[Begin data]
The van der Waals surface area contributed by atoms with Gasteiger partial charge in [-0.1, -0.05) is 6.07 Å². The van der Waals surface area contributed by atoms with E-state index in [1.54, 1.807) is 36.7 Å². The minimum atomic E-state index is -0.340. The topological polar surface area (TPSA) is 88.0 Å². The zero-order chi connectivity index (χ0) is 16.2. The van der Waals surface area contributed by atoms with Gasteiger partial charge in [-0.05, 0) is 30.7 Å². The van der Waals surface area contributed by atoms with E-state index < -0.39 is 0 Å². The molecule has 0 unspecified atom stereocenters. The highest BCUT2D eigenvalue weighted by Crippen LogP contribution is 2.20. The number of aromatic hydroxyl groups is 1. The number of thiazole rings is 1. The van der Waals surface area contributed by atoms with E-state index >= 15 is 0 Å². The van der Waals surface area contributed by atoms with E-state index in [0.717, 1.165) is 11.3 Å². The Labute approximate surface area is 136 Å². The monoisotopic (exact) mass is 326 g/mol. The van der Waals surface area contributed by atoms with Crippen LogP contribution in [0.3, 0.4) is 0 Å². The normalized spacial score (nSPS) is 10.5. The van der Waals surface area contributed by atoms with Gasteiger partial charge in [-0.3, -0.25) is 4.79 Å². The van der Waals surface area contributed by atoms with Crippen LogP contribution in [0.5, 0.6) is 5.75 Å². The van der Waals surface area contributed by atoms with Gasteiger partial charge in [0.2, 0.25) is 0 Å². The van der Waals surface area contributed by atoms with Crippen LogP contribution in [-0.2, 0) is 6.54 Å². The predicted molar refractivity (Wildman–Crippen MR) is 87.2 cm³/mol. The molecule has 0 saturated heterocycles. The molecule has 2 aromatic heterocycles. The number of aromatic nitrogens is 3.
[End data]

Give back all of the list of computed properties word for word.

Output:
The van der Waals surface area contributed by atoms with Gasteiger partial charge in [-0.1, -0.05) is 6.07 Å². The van der Waals surface area contributed by atoms with E-state index in [1.54, 1.807) is 36.7 Å². The minimum atomic E-state index is -0.340. The topological polar surface area (TPSA) is 88.0 Å². The zero-order chi connectivity index (χ0) is 16.2. The van der Waals surface area contributed by atoms with Gasteiger partial charge in [-0.05, 0) is 30.7 Å². The van der Waals surface area contributed by atoms with E-state index < -0.39 is 0 Å². The molecule has 0 unspecified atom stereocenters. The highest BCUT2D eigenvalue weighted by Crippen LogP contribution is 2.20. The number of aromatic hydroxyl groups is 1. The number of thiazole rings is 1. The van der Waals surface area contributed by atoms with E-state index >= 15 is 0 Å². The van der Waals surface area contributed by atoms with E-state index in [0.717, 1.165) is 11.3 Å². The Labute approximate surface area is 136 Å². The monoisotopic (exact) mass is 326 g/mol. The van der Waals surface area contributed by atoms with Crippen LogP contribution in [0.3, 0.4) is 0 Å². The normalized spacial score (nSPS) is 10.5. The van der Waals surface area contributed by atoms with Gasteiger partial charge in [-0.3, -0.25) is 4.79 Å². The van der Waals surface area contributed by atoms with Crippen LogP contribution in [0.5, 0.6) is 5.75 Å². The van der Waals surface area contributed by atoms with Gasteiger partial charge in [0.2, 0.25) is 0 Å². The van der Waals surface area contributed by atoms with Crippen LogP contribution in [-0.2, 0) is 6.54 Å². The predicted molar refractivity (Wildman–Crippen MR) is 87.2 cm³/mol. The molecule has 0 saturated heterocycles. The molecule has 2 aromatic heterocycles. The number of aromatic nitrogens is 3.